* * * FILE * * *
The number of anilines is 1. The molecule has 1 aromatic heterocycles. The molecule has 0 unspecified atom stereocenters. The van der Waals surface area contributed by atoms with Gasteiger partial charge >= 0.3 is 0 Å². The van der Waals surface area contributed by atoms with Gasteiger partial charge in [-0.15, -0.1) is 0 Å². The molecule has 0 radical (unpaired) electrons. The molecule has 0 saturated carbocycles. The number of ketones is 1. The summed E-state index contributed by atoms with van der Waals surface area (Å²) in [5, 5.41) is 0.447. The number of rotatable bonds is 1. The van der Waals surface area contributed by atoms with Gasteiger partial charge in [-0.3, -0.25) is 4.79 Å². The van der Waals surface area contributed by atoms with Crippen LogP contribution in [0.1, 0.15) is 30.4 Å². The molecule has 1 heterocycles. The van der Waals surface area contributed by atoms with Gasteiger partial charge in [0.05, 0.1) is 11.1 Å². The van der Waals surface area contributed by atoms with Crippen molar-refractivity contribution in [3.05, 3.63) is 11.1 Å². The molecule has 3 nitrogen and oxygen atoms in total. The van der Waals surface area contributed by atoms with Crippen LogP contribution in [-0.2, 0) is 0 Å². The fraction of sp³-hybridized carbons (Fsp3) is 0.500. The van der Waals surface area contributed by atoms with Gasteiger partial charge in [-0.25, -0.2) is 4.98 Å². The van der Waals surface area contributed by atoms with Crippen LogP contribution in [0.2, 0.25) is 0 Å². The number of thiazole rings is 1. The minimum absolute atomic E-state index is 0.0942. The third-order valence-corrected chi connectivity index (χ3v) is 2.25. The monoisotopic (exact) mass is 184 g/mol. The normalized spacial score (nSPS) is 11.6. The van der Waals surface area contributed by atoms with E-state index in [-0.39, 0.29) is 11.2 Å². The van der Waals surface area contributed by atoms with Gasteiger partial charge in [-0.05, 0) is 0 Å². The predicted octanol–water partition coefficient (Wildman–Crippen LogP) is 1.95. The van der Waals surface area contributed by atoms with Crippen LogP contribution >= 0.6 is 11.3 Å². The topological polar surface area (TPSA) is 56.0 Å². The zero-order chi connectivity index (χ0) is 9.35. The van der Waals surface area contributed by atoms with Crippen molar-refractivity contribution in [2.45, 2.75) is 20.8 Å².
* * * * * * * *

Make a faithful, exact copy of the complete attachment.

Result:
The number of anilines is 1. The molecule has 1 aromatic heterocycles. The molecule has 0 unspecified atom stereocenters. The van der Waals surface area contributed by atoms with Gasteiger partial charge >= 0.3 is 0 Å². The van der Waals surface area contributed by atoms with Gasteiger partial charge in [-0.15, -0.1) is 0 Å². The molecule has 0 radical (unpaired) electrons. The molecule has 0 saturated carbocycles. The number of ketones is 1. The summed E-state index contributed by atoms with van der Waals surface area (Å²) in [5, 5.41) is 0.447. The number of rotatable bonds is 1. The van der Waals surface area contributed by atoms with Gasteiger partial charge in [-0.3, -0.25) is 4.79 Å². The van der Waals surface area contributed by atoms with Crippen LogP contribution in [0.1, 0.15) is 30.4 Å². The molecule has 1 heterocycles. The van der Waals surface area contributed by atoms with Gasteiger partial charge in [0.05, 0.1) is 11.1 Å². The van der Waals surface area contributed by atoms with Crippen molar-refractivity contribution in [3.05, 3.63) is 11.1 Å². The molecule has 3 nitrogen and oxygen atoms in total. The van der Waals surface area contributed by atoms with Crippen LogP contribution in [-0.2, 0) is 0 Å². The fraction of sp³-hybridized carbons (Fsp3) is 0.500. The van der Waals surface area contributed by atoms with Gasteiger partial charge in [-0.25, -0.2) is 4.98 Å². The van der Waals surface area contributed by atoms with Crippen LogP contribution in [0.2, 0.25) is 0 Å². The number of thiazole rings is 1. The minimum absolute atomic E-state index is 0.0942. The third-order valence-corrected chi connectivity index (χ3v) is 2.25. The monoisotopic (exact) mass is 184 g/mol. The normalized spacial score (nSPS) is 11.6. The van der Waals surface area contributed by atoms with E-state index in [-0.39, 0.29) is 11.2 Å². The van der Waals surface area contributed by atoms with Gasteiger partial charge in [-0.05, 0) is 0 Å². The predicted octanol–water partition coefficient (Wildman–Crippen LogP) is 1.95. The van der Waals surface area contributed by atoms with Crippen LogP contribution >= 0.6 is 11.3 Å². The topological polar surface area (TPSA) is 56.0 Å². The zero-order chi connectivity index (χ0) is 9.35. The van der Waals surface area contributed by atoms with Crippen molar-refractivity contribution in [2.45, 2.75) is 20.8 Å².